Why Albert is Fat
Keecha HarrisDr. Keecha Harris is an alumnus of the inaugural class of Food and Society Policy Fellows supported by the W.K. Kellogg Foundation. As a Fellow, she communicated messages about the relationships between food production and consumption and their impacts on local economies, human health and the environment. She has published in referred sources such as Journal of Nutrition, Journal of the American Dietetic Associationand Gellis and Kagan's 17th edition of Current Pediatric Therapy. Her media experiences include providing expertise for print, broadcast and electronic media such as www.Forbes.com, Healthy CHILDcare, Essence,Better Nutrition, Real Health and National Public Radio’s Marketplace. Previously, she was the Nutrition Expert for MSN Health and Fitness and produced weekly articles. She is a contributing author to Whole Measures for Community Food Systems: Values Based Planning and Evaluation.
When the Three Stooges attacked each other with hammers and eye-poking fingers, generations of TV-watchers found their antics to be funny but hardly something to emulate. Fat Albert and his legions of fans among minority children are a different story. His jolly demeanor and loveable nature are inseparably associated with his girth.
The consequences of a Fat Albert culture, fueled by fast food, television, and lack of exercise, are frightening. A six-year-old that I worked with in Head Start gained 20 pounds last year despite private sessions with a dietitian. She is not alone: one-quarter of Black children ages 4-12 are overweight, many of them obese. Non-insulin requiring diabetes, orthopedic complications, hypertension, and other health issues are becoming increasingly visible among children as young as 5 years old.
The list of proposals to address poor nutrition is suddenly growing as fast as the problem. Some blame farm policy for subsidizing corn production and its associated corn sweetener industry. Others would sue fast food tycoons for advertising unhealthy products to children. Special taxes on junk food have been suggested. As varied and controversial as these proposals are, they have this much in common: they are too simplistic to be effective.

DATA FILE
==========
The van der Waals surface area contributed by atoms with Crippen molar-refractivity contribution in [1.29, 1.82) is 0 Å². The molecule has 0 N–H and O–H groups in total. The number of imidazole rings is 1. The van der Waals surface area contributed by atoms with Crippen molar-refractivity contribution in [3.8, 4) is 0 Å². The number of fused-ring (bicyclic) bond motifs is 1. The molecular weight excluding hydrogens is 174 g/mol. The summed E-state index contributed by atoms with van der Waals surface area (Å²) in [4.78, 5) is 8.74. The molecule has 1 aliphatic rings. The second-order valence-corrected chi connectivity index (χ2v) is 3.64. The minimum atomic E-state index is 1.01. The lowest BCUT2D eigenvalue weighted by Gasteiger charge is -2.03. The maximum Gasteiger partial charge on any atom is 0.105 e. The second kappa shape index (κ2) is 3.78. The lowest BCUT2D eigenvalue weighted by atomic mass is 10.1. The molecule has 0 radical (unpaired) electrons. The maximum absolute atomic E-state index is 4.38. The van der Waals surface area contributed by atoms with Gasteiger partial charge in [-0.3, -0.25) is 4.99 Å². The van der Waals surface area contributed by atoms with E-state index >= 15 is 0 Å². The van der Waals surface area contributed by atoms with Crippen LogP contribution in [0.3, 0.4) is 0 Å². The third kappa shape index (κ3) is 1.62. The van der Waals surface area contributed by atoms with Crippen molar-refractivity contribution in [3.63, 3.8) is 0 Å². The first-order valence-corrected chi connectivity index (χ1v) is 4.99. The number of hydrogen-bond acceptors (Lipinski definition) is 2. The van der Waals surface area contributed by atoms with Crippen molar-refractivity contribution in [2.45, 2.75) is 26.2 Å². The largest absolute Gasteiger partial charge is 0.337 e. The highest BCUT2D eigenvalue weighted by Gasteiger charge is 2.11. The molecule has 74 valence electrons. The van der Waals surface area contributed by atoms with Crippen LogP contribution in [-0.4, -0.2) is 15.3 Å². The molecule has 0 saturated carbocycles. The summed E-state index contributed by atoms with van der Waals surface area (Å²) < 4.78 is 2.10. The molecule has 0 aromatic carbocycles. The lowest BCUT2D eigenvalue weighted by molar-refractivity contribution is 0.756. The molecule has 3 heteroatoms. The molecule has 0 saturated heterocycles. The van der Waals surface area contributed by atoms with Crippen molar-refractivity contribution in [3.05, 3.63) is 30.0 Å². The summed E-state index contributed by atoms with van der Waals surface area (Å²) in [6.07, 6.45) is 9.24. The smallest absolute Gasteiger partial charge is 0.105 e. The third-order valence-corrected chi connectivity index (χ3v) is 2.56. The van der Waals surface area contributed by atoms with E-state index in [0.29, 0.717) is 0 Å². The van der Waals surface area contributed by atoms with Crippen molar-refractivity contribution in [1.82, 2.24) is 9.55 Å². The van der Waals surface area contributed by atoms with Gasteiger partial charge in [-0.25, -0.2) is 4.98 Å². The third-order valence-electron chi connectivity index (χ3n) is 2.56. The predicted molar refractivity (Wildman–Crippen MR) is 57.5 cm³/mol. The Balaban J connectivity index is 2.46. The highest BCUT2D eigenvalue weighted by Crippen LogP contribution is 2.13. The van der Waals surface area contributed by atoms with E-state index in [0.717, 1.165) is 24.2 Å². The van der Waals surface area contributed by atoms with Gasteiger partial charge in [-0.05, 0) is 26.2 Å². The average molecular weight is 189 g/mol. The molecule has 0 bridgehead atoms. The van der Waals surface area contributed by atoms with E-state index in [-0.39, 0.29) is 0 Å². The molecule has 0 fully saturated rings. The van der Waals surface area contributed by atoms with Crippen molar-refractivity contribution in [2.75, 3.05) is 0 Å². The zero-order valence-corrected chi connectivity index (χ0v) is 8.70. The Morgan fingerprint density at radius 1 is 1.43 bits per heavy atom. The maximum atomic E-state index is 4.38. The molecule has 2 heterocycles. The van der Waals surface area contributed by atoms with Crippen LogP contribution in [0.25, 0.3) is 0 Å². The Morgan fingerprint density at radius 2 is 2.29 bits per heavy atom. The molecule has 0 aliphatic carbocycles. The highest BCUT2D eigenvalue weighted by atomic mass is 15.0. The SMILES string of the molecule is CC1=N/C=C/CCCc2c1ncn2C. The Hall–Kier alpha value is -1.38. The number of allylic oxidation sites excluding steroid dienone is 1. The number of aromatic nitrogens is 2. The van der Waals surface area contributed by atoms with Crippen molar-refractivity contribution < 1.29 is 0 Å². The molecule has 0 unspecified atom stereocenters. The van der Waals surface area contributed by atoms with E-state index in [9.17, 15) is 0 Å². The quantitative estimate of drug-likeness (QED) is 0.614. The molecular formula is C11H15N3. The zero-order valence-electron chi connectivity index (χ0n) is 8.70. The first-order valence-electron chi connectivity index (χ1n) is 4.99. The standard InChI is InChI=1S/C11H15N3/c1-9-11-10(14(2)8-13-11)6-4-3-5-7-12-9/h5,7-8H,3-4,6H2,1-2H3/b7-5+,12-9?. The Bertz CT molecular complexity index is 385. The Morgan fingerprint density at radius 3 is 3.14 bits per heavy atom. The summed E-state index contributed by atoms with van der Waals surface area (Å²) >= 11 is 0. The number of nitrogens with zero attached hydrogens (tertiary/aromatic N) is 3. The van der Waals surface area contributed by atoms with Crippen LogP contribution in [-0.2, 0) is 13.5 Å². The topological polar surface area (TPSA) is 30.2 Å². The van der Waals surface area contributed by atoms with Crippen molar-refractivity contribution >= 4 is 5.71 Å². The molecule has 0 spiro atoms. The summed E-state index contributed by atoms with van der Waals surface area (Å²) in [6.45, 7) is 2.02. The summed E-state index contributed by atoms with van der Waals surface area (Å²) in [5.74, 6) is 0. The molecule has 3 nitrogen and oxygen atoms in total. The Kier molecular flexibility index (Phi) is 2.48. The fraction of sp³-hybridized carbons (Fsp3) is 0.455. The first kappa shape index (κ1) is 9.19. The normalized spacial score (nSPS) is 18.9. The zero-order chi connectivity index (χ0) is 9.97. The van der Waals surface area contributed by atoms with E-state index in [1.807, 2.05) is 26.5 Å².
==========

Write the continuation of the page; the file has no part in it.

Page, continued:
So why is Albert fat? Would he have starred on the cross-country team if not for farm policy, or become a gymnast if not for ill-advised advertising? I don’t think so. The problem is much deeper, and is rooted in the very culture that has embraced him. At least two generations of Americans have become physically and economically dependent upon convenience and fast foods. Blacks and poor urbanites are most likely to face limited availability of wholesome foods and often lack the financial resources to pay for them. Even more disturbing, notoriously underfunded inner-city school systems are increasingly reliant on junk food sales to fund extracurricular activities.
I try to imagine going into an urban grocery store where the produce is as appealing and comparably priced as in its suburban counterpart. I try to imagine farmers markets that are well-served by public transportation so that those who cannot afford cars have equal access. I try to imagine inner-city schools being the primary beneficiaries of any “sin tariffs” that may be derived from the sale of junk foods. Each of these images highlights the futility of public policies that do not specifically address the complex tapestry of interpersonal and societal issues that feed Fat Albert.
We must face these issues squarely and develop solutions that reflect sensitivity to class and economic circumstances. Otherwise, the war on obesity, like the war on drugs, will continue to be a losing battle.